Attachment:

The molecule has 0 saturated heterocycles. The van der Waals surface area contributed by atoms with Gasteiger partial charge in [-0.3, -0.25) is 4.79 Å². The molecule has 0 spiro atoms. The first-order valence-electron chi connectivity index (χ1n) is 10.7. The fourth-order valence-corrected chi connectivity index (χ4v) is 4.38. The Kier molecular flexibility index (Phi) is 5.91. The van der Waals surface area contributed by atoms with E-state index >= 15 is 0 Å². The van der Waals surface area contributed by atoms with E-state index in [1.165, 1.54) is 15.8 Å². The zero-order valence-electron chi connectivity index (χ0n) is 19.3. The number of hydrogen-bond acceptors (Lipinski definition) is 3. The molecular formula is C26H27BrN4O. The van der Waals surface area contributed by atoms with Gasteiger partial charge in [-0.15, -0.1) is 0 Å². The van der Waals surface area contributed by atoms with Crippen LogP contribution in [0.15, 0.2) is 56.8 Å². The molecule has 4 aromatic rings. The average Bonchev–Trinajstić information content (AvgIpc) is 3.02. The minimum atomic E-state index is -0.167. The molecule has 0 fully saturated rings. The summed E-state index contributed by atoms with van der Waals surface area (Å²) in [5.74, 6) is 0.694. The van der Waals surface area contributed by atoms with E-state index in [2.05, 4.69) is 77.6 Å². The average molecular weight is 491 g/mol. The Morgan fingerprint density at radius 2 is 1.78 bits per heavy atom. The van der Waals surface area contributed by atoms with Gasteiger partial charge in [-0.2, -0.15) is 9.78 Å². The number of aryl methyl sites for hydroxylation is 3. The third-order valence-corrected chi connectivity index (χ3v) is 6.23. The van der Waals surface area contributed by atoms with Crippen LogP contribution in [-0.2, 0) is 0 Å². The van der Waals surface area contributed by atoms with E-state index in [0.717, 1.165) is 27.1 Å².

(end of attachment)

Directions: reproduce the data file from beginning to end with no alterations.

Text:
The molecule has 0 saturated heterocycles. The van der Waals surface area contributed by atoms with Gasteiger partial charge in [-0.3, -0.25) is 4.79 Å². The molecule has 0 spiro atoms. The first-order valence-electron chi connectivity index (χ1n) is 10.7. The fourth-order valence-corrected chi connectivity index (χ4v) is 4.38. The Kier molecular flexibility index (Phi) is 5.91. The van der Waals surface area contributed by atoms with E-state index >= 15 is 0 Å². The van der Waals surface area contributed by atoms with E-state index in [1.165, 1.54) is 15.8 Å². The zero-order valence-electron chi connectivity index (χ0n) is 19.3. The number of hydrogen-bond acceptors (Lipinski definition) is 3. The molecular formula is C26H27BrN4O. The van der Waals surface area contributed by atoms with Gasteiger partial charge in [-0.15, -0.1) is 0 Å². The van der Waals surface area contributed by atoms with Crippen LogP contribution in [0.15, 0.2) is 56.8 Å². The molecule has 4 aromatic rings. The average Bonchev–Trinajstić information content (AvgIpc) is 3.02. The minimum atomic E-state index is -0.167. The molecule has 0 fully saturated rings. The summed E-state index contributed by atoms with van der Waals surface area (Å²) in [5.74, 6) is 0.694. The van der Waals surface area contributed by atoms with E-state index in [2.05, 4.69) is 77.6 Å². The average molecular weight is 491 g/mol. The Morgan fingerprint density at radius 2 is 1.78 bits per heavy atom. The van der Waals surface area contributed by atoms with Gasteiger partial charge in [-0.2, -0.15) is 9.78 Å². The number of aryl methyl sites for hydroxylation is 3. The third-order valence-corrected chi connectivity index (χ3v) is 6.23. The van der Waals surface area contributed by atoms with Crippen LogP contribution in [-0.2, 0) is 0 Å². The van der Waals surface area contributed by atoms with E-state index in [0.717, 1.165) is 27.1 Å².